Distracted ramblings from south of the border
Staring at the hypnotic blink of the cursor and trying to come up with something coherent to say has been an integral part of my working life for a little over thirty years now. So it’s not a surprise to find myself doing just that again; me in my usual place with the laptop sat in my lap, dog sacked out next to me on the sofa and whiffling through his nostrils, paws twitching as he chases dream rabbits. Same old place, same old thing, right? Only this time I’m writing for someone else. Writing to someone else. And I’m not entirely sure where to start.
Blink… blink… blink… Once a second, apparently. At least that’s where the default for the cursor blink rate is set on this Apple laptop. I’m using Microsoft Word, which has an adjustable blink rate on Windows computers but is apparently not adjustable when using Word on a Mac, so I don’t know. Seems to be around about the same speed as the usual Mac cursor blink rate, maybe a bit slower, but I honestly have never really thought to look up cursor blink rates until just now, while trying to figure out how to introduce myself to the NSMB universe. Not the most auspicious of starts, this.
For the record, the default blink rate for cursor speed on Windows 10 is 530 milliseconds. Not sure if that means a whole blink or a half, but there ya go. The technically abled amongst you probably already knew this. It’s a bit embarrassing for me to admit that this is the first time I have even wondered just how fast my cursor is blinking, given that I have been staring at it for over three decades. But then again, I’m the kind of guy who pulls all but one volume spacer out of my forks and runs the compression clickers all the way open, then forgets to adjust for different conditions.
The word-paralysis this time comes from a sense that I am just not legit enough to be writing for NSMB. The first time I met Cam was in Borneo of all places, probably in 1999, where he did an admirable job of staying upright in the steaming jungle jank while the rest of us died thousands of sweaty flailing deaths. The following summer at a Kona launch was the next time I saw Cam, and was also the first time I ever rode the Shore. Aside from discovering that Cam has some solid waterskiing chops, he absolutely crushed me and all the other California journalists when we got fed into the gnarl.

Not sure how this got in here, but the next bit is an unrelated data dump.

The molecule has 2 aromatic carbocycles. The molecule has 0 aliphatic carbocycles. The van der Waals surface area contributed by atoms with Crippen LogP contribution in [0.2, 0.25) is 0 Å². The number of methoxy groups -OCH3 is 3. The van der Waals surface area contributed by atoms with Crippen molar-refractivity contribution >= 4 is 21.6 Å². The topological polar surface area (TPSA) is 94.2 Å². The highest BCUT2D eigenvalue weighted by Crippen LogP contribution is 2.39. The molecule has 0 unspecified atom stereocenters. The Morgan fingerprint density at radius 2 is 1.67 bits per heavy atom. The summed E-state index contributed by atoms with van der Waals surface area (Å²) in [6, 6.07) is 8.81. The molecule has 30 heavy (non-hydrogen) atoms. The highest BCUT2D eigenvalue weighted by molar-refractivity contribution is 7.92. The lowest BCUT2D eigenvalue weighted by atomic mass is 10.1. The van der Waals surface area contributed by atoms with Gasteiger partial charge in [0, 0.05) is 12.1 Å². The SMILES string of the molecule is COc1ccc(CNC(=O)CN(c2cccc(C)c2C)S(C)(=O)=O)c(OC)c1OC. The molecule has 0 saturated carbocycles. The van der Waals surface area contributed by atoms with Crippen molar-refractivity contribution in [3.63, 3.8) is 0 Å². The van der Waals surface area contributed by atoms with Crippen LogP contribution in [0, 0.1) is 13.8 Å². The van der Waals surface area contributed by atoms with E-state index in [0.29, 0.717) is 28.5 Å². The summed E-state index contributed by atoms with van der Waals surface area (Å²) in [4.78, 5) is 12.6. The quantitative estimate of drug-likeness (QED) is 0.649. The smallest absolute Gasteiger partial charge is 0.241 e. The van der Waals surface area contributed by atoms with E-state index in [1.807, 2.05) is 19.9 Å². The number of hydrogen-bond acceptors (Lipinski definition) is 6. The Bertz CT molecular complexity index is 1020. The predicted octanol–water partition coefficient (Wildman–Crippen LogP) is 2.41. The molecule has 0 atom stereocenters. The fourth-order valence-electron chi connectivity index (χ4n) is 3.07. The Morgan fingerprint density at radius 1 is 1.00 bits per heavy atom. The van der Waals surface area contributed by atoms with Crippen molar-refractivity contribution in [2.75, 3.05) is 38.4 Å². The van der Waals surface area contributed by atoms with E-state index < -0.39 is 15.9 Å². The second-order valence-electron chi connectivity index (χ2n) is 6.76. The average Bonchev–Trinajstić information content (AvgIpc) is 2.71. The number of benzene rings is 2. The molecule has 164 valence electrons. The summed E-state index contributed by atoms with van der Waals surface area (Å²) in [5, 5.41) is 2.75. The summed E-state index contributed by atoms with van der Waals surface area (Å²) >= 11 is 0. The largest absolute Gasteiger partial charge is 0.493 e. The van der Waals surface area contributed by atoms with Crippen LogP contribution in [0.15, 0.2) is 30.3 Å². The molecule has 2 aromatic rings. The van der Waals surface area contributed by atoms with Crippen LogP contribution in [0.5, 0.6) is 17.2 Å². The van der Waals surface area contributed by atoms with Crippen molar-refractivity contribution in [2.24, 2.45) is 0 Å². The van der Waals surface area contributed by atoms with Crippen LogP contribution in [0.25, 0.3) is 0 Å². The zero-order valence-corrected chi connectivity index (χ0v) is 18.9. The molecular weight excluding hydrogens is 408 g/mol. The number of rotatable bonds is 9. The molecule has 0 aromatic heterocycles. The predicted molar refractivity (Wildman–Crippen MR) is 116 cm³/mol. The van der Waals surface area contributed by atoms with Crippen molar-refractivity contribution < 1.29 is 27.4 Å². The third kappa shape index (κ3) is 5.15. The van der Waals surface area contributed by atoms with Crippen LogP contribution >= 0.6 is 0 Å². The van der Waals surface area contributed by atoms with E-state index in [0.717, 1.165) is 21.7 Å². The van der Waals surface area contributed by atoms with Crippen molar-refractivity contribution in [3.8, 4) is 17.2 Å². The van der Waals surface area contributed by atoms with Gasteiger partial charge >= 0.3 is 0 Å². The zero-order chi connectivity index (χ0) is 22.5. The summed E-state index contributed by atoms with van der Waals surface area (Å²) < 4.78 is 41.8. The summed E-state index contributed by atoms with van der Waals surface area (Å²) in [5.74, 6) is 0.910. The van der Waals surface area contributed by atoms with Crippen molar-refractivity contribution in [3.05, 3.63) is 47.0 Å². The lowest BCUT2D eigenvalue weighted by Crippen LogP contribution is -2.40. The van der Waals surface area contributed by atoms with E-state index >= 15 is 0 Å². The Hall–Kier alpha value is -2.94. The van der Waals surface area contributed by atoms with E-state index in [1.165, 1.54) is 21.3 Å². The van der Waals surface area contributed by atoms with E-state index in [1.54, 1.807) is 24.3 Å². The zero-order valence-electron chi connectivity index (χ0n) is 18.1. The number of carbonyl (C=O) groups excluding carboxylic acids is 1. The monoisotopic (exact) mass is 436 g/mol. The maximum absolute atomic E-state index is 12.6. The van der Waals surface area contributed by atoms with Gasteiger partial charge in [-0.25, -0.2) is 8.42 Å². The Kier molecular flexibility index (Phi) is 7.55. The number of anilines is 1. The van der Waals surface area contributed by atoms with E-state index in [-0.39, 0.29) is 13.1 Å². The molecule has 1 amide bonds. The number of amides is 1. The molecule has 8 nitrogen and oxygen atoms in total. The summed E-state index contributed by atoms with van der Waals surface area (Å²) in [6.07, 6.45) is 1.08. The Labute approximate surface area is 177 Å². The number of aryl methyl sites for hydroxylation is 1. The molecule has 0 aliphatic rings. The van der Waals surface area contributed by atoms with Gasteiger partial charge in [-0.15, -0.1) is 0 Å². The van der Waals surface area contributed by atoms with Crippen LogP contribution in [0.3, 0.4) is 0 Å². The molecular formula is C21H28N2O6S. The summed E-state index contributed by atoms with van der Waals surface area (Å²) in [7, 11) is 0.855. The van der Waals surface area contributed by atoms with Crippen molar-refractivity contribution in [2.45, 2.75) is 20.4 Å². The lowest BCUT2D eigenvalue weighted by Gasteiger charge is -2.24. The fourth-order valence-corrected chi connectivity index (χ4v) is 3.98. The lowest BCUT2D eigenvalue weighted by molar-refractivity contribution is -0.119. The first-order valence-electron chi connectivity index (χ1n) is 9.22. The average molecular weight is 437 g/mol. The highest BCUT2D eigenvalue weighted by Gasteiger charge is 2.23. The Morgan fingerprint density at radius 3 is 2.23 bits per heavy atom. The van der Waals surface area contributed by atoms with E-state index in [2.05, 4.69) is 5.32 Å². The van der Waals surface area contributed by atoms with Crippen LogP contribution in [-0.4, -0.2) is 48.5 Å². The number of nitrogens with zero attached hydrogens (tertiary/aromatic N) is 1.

Since then, I’ve ridden the Shore about a half dozen times, been to Squamish twice, and raced the TransRockies sometime back in the early 2000s. And to be honest, with the exception of TransRockies, the majority of my limited time riding in British Columbia has been saturated with that special kind of nervousness you find when you’ve just blown straight past the edge of your comfort zone and found yourself yard sale-ing through your known limits. It’s humbling. And a little scary.
There’s some comfort to be drawn from native familiarity. Riders who grew up in coastal BC have an innate familiarity with slippery roots and wet slabs of rock, with glistening planks of wood set above deadfall choked chasms, with vertical roll-ins, with stall speed wheelie drops to flat, with loam, with moss. Riders who grew up in California get real familiar with summer blue-groove hardpack coated with a tractionless layer of disintegrated earth that ranges from talcum powder to ball bearings in consistency, with hanging dust, with alpine rock gardens that have varying degrees of stability or movement, with an entire lexicon of braking bumps that really deserve to be categorized with as many different words as Nordic cultures have for snow, bigger sight lines, different consequences. For me, riding in the loamy and dank parts of BC feels exotic and alien, and the learning curve feels enormous. Whereas whenever I’ve shown riders who cut their teeth north of the border my favorite granite and fir laced ribbons of singletrack in the high Sierra, they’ve adapted to the shifty traction and started ripping at speed almost immediately. Probably because there’s a ton of riding just like that all over the interior of BC, and it’s not really unfamiliar to them.